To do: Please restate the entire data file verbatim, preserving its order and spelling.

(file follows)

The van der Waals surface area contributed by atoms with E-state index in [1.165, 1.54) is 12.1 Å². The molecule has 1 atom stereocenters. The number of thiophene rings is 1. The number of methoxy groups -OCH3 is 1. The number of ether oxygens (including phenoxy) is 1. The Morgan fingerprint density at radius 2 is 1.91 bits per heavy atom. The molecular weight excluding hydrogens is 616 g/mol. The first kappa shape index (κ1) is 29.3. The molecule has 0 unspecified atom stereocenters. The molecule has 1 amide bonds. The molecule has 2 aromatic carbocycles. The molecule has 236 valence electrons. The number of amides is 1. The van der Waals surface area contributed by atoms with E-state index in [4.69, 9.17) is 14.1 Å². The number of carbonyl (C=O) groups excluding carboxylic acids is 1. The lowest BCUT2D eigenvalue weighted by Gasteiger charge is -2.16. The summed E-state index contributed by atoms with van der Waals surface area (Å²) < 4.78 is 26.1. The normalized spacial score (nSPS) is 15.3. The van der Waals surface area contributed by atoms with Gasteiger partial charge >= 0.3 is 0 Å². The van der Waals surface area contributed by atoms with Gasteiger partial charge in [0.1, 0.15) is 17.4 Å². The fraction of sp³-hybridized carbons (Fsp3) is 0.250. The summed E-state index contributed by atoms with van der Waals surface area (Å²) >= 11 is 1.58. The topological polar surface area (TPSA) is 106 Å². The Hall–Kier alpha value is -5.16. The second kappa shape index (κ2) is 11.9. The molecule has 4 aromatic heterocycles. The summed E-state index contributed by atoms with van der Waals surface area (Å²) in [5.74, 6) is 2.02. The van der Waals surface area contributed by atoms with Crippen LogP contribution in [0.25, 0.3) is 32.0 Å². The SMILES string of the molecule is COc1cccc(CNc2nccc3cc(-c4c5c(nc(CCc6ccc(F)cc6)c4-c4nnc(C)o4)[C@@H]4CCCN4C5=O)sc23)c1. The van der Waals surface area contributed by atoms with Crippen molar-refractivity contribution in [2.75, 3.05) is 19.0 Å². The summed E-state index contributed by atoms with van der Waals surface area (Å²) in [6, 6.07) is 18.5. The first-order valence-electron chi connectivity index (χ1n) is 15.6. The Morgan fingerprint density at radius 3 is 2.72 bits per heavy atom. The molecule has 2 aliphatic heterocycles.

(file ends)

The van der Waals surface area contributed by atoms with E-state index in [1.165, 1.54) is 12.1 Å². The molecule has 1 atom stereocenters. The number of thiophene rings is 1. The number of methoxy groups -OCH3 is 1. The number of ether oxygens (including phenoxy) is 1. The Morgan fingerprint density at radius 2 is 1.91 bits per heavy atom. The molecular weight excluding hydrogens is 616 g/mol. The first kappa shape index (κ1) is 29.3. The molecule has 0 unspecified atom stereocenters. The molecule has 1 amide bonds. The molecule has 2 aromatic carbocycles. The molecule has 236 valence electrons. The number of amides is 1. The van der Waals surface area contributed by atoms with E-state index in [4.69, 9.17) is 14.1 Å². The number of carbonyl (C=O) groups excluding carboxylic acids is 1. The lowest BCUT2D eigenvalue weighted by Gasteiger charge is -2.16. The summed E-state index contributed by atoms with van der Waals surface area (Å²) < 4.78 is 26.1. The normalized spacial score (nSPS) is 15.3. The van der Waals surface area contributed by atoms with Gasteiger partial charge >= 0.3 is 0 Å². The van der Waals surface area contributed by atoms with Gasteiger partial charge in [0.1, 0.15) is 17.4 Å². The fraction of sp³-hybridized carbons (Fsp3) is 0.250. The summed E-state index contributed by atoms with van der Waals surface area (Å²) >= 11 is 1.58. The topological polar surface area (TPSA) is 106 Å². The Hall–Kier alpha value is -5.16. The second kappa shape index (κ2) is 11.9. The molecule has 4 aromatic heterocycles. The summed E-state index contributed by atoms with van der Waals surface area (Å²) in [5.74, 6) is 2.02. The van der Waals surface area contributed by atoms with Crippen LogP contribution in [0.25, 0.3) is 32.0 Å². The SMILES string of the molecule is COc1cccc(CNc2nccc3cc(-c4c5c(nc(CCc6ccc(F)cc6)c4-c4nnc(C)o4)[C@@H]4CCCN4C5=O)sc23)c1. The van der Waals surface area contributed by atoms with Crippen molar-refractivity contribution in [2.75, 3.05) is 19.0 Å². The summed E-state index contributed by atoms with van der Waals surface area (Å²) in [6, 6.07) is 18.5. The first-order valence-electron chi connectivity index (χ1n) is 15.6. The Morgan fingerprint density at radius 3 is 2.72 bits per heavy atom. The molecule has 2 aliphatic heterocycles.